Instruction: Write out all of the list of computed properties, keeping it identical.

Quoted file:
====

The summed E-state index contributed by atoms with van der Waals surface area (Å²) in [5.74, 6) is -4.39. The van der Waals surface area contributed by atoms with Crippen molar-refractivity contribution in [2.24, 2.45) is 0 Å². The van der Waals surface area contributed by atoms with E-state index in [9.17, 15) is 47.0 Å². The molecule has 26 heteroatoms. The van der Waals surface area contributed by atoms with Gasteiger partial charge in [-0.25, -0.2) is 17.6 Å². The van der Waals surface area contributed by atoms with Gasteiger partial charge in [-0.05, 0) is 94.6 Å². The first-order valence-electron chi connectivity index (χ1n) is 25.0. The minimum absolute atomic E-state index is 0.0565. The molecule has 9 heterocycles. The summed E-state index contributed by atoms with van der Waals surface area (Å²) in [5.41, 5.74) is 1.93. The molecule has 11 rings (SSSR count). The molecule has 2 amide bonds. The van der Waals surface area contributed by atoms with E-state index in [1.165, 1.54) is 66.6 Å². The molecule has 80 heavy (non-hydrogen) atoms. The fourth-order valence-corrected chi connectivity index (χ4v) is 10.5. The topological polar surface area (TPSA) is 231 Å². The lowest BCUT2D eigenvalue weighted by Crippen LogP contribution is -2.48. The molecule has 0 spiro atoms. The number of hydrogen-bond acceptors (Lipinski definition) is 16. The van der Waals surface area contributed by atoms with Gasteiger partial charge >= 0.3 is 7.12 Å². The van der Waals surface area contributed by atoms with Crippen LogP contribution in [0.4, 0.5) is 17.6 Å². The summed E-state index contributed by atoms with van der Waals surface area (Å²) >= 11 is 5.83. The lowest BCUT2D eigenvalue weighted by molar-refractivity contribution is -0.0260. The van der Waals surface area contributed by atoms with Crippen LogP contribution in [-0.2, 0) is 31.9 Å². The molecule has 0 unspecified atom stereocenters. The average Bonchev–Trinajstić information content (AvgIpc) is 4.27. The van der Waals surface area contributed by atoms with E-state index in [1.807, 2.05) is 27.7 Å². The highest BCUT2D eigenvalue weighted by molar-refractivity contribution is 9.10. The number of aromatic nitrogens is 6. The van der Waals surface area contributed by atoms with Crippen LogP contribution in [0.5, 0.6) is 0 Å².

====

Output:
The summed E-state index contributed by atoms with van der Waals surface area (Å²) in [5.74, 6) is -4.39. The van der Waals surface area contributed by atoms with Crippen molar-refractivity contribution in [2.24, 2.45) is 0 Å². The van der Waals surface area contributed by atoms with E-state index in [9.17, 15) is 47.0 Å². The molecule has 26 heteroatoms. The van der Waals surface area contributed by atoms with Gasteiger partial charge in [-0.25, -0.2) is 17.6 Å². The van der Waals surface area contributed by atoms with Gasteiger partial charge in [-0.05, 0) is 94.6 Å². The first-order valence-electron chi connectivity index (χ1n) is 25.0. The minimum absolute atomic E-state index is 0.0565. The molecule has 9 heterocycles. The summed E-state index contributed by atoms with van der Waals surface area (Å²) in [5.41, 5.74) is 1.93. The molecule has 11 rings (SSSR count). The molecule has 2 amide bonds. The van der Waals surface area contributed by atoms with E-state index in [1.165, 1.54) is 66.6 Å². The molecule has 80 heavy (non-hydrogen) atoms. The fourth-order valence-corrected chi connectivity index (χ4v) is 10.5. The topological polar surface area (TPSA) is 231 Å². The lowest BCUT2D eigenvalue weighted by Crippen LogP contribution is -2.48. The molecule has 0 spiro atoms. The number of hydrogen-bond acceptors (Lipinski definition) is 16. The van der Waals surface area contributed by atoms with Gasteiger partial charge >= 0.3 is 7.12 Å². The van der Waals surface area contributed by atoms with Crippen LogP contribution in [0.4, 0.5) is 17.6 Å². The summed E-state index contributed by atoms with van der Waals surface area (Å²) >= 11 is 5.83. The lowest BCUT2D eigenvalue weighted by molar-refractivity contribution is -0.0260. The van der Waals surface area contributed by atoms with Crippen LogP contribution in [-0.2, 0) is 31.9 Å². The molecule has 0 unspecified atom stereocenters. The average Bonchev–Trinajstić information content (AvgIpc) is 4.27. The van der Waals surface area contributed by atoms with E-state index in [1.807, 2.05) is 27.7 Å². The highest BCUT2D eigenvalue weighted by molar-refractivity contribution is 9.10. The number of aromatic nitrogens is 6. The van der Waals surface area contributed by atoms with Crippen LogP contribution in [0.5, 0.6) is 0 Å².